Wednesday, April 5, 2017

Review #378: The Hobbit

 More than just a silly cash in.
 Back when Peter Jackson was making mad cash with his Lord of the Rings trilogy, a curious little thing happened... somehow, two companies made out with the rights to The Lord of the Rings, EA had the rights for movie adaptations while Sierra had the rights for Book adaptations. So of course they had to churn out crappy little cash-ins, like that terrible PS2 game. Or that RPG on the GBA that would freeze after a certain battle. Or that fun, if generic, RTS for the PC.... and then there was The Hobbit.

 Based on the book by the same name, The Hobbit puts you in the role of reluctant hero Bilbo Baggins as Gandalf the Grey sort-of forces him into accompanying a group of dwarves on a quest to get back their gold... this quest will take Bilbo through forests, elven towns, human towns, mountains an even face to face with a mighty dragon. Changes in order to make it more 'gamey' not withstanding, it's a decent adaptation of the book. Graphics are colorful, if a bit lacking in detail, music is fine and the voice acting is fine.
 The Hobbit is a linear adventure game. You go from stage to stage solving puzzles, battling enemies and platforming your way through bottomless pits. Most stages have a fair amount of sidequests to complete, as well as a ton of hidden collectibles to find. Collectibles that matter come in three forms: Courage Points, which will increase your HP, money, which can be used to buy items and upgrades after each stage as well as scrolls to enhance your combat capabilities. Sometimes, goodies will be locked inside chests that must be lock-picked in order to pillage them, lock-picking consists of a series of simple minigames that don't really overstay their welcome, and can be bypassed by finding or purchasing skeleton keys.

 Combat and platforming are... serviceable. They are not horrible, but they are not great either, they work just well enough to be considered acceptable. Bilbo relies on three means of offense: His staff, his blade, Sting, as well as throwing stones. The staff works great to defeat fast moving enemies, since the swings cover a wide area, but deal little damage. The sword is your main goblin slayer, able to break shells and deal more damage than the staff, while rocks can be used to slay enemies from afar. For this type of game, the combat showed a curious semblance of depth, since there're reasons to swap weapons depending on your foes, but you'd do just fine sticking to a single weapon as well. Sometimes collision detection might feel a bit wonky, but it's passable.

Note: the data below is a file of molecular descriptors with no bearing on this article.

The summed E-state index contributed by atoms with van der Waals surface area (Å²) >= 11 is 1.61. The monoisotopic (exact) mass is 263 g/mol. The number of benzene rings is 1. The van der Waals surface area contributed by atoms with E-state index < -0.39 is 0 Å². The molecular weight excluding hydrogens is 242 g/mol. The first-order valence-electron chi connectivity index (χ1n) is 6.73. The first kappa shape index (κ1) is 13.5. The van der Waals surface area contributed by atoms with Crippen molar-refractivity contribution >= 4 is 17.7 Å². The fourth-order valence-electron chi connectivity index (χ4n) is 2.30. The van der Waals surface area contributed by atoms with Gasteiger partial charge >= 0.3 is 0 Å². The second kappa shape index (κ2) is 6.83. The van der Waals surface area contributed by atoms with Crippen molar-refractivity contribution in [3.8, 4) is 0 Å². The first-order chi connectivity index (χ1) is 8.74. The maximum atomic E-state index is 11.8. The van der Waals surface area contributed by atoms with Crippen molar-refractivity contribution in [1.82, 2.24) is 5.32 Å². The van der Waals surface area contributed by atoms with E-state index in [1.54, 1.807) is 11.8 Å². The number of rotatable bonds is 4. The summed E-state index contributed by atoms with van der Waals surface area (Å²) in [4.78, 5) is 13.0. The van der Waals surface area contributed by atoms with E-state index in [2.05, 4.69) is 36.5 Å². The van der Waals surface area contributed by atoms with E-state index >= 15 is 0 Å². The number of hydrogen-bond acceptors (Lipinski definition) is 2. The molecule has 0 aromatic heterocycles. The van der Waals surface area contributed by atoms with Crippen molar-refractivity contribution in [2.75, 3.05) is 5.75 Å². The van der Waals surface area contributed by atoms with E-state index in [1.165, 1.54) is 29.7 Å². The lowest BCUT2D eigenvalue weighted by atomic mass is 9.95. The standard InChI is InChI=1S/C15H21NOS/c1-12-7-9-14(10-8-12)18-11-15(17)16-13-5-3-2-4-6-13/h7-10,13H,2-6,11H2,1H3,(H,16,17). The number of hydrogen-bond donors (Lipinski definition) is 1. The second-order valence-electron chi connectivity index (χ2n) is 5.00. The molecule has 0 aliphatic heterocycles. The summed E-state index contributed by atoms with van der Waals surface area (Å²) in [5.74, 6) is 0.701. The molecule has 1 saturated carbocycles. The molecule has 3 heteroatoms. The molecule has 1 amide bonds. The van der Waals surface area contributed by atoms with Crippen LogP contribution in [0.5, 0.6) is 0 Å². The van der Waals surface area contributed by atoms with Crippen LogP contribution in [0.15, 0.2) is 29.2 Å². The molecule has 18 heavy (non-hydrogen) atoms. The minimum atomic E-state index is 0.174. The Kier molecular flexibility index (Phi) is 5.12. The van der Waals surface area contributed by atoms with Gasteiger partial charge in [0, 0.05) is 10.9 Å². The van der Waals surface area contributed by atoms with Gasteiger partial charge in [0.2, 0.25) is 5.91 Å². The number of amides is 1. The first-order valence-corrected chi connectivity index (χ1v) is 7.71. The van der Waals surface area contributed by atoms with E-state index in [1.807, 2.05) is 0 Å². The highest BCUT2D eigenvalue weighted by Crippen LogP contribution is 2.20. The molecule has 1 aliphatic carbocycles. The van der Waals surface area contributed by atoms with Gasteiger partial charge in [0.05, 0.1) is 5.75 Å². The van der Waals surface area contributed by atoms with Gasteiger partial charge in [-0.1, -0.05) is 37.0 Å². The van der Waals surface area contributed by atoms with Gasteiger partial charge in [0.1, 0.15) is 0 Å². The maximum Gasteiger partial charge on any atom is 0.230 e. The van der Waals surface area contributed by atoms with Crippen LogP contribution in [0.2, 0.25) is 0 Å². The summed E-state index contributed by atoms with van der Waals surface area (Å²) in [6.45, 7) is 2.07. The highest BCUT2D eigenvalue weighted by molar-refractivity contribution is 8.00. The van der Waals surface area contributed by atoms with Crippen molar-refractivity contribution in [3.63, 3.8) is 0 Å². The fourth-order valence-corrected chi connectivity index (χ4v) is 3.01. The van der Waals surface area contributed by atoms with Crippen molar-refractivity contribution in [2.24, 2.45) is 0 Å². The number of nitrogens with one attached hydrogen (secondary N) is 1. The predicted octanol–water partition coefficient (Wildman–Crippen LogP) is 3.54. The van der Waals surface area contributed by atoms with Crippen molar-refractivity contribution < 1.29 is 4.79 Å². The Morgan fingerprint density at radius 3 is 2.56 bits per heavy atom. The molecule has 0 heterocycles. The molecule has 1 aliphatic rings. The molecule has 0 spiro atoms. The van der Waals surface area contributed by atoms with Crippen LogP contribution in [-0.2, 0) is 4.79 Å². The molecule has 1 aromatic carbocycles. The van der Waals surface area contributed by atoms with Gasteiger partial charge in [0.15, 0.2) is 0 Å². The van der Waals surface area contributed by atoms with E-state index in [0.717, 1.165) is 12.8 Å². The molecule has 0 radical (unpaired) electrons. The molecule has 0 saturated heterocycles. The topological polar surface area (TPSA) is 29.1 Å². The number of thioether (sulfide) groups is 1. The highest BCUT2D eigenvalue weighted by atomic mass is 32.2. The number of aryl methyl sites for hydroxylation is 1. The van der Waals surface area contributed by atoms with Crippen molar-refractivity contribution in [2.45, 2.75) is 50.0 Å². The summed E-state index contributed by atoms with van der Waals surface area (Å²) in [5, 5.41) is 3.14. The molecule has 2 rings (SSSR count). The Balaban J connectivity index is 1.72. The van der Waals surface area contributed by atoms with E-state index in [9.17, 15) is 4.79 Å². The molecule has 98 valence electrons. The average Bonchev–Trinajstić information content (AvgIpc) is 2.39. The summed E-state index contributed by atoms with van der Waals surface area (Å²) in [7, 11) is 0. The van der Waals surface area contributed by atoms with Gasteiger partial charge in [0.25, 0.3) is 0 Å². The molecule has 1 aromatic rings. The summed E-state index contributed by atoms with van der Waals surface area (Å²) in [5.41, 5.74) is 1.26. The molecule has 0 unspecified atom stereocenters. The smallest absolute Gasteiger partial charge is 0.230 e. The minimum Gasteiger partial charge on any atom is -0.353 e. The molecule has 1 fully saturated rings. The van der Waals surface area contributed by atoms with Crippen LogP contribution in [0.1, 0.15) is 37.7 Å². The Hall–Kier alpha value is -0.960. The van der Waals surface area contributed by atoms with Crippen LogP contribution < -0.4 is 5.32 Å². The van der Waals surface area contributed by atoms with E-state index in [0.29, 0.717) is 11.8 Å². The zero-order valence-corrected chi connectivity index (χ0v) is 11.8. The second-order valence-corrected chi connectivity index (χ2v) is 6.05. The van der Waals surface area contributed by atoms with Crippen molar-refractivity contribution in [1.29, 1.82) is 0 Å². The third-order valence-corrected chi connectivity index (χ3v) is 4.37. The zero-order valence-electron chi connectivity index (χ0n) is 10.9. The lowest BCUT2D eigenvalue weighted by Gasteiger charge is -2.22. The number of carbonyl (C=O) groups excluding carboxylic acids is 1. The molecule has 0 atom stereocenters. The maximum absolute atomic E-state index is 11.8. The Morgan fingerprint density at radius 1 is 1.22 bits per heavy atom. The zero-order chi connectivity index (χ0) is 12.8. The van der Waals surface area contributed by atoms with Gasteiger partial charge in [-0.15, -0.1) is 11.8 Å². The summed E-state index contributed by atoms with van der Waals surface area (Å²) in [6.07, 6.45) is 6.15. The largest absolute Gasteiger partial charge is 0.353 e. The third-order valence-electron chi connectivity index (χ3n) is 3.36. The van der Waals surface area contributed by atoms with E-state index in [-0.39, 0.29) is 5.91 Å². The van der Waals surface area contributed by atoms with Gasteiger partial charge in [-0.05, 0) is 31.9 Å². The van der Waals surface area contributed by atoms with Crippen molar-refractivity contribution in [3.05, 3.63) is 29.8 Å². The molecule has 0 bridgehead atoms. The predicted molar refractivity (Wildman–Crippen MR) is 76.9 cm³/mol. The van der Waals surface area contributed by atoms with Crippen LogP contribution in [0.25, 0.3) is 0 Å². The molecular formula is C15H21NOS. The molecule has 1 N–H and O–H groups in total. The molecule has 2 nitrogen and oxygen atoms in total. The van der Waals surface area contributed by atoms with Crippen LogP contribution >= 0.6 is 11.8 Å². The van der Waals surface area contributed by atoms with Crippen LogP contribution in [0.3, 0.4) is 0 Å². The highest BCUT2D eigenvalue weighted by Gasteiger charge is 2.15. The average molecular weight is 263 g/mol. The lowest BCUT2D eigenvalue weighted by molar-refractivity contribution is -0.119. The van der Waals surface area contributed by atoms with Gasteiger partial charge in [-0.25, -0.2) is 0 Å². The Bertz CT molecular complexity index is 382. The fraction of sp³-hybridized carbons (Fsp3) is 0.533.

Platforming can be a bit challenging since there're a lot of botomless pits and sometimes it's not very clear if you'll make a jump... or even if you were supposed to land a few jumps! At least Bilbo will let you know if you can jump from a rope to another rope, if he extends his arm forward, he can make it. Each level is VERY long, but the game is very generous with multiple save spots... and you'd do well to use them, since death means starting back at your last save. Trust me, you don't want to lose hours of progress due to a poorly planned jump!

 Lastly, there're a few shoe-horned stealth sections, but save that one level, these sections are fairly short and fairly easy, plus, as soon as you get The One Ring you can go invisible for a while and it turns stealth sequences into cake walks.
 One of the game's biggest flaws are the loading times, they're excessively long, but, at least, most levels only need to load once, and continuing after death is seamless... That said, a few of the larger levels will have a few loading screens peppered through, but these are much, much shorter than the initial one. It also has to be said, Bilbo moves rather slowly... running around is very slow, and at times exasperating enough as to warrant trying to bunny-hop your way to your destination! Climbing ladders can also be a bit annoying, since Bilbo is so slow!

 Surprisingly, The Hobbit is a rather good game, limited only by the low budget. Exploring levels is fun, the platforming can be fun as unpolished as it is, and combat needed a lot of tightening in order to make it rewarding, but as a whole, the game works fine. It's no masterpiece, nor a 'hidden gem', but it's definitely worth a look.
 6.5 out of 10

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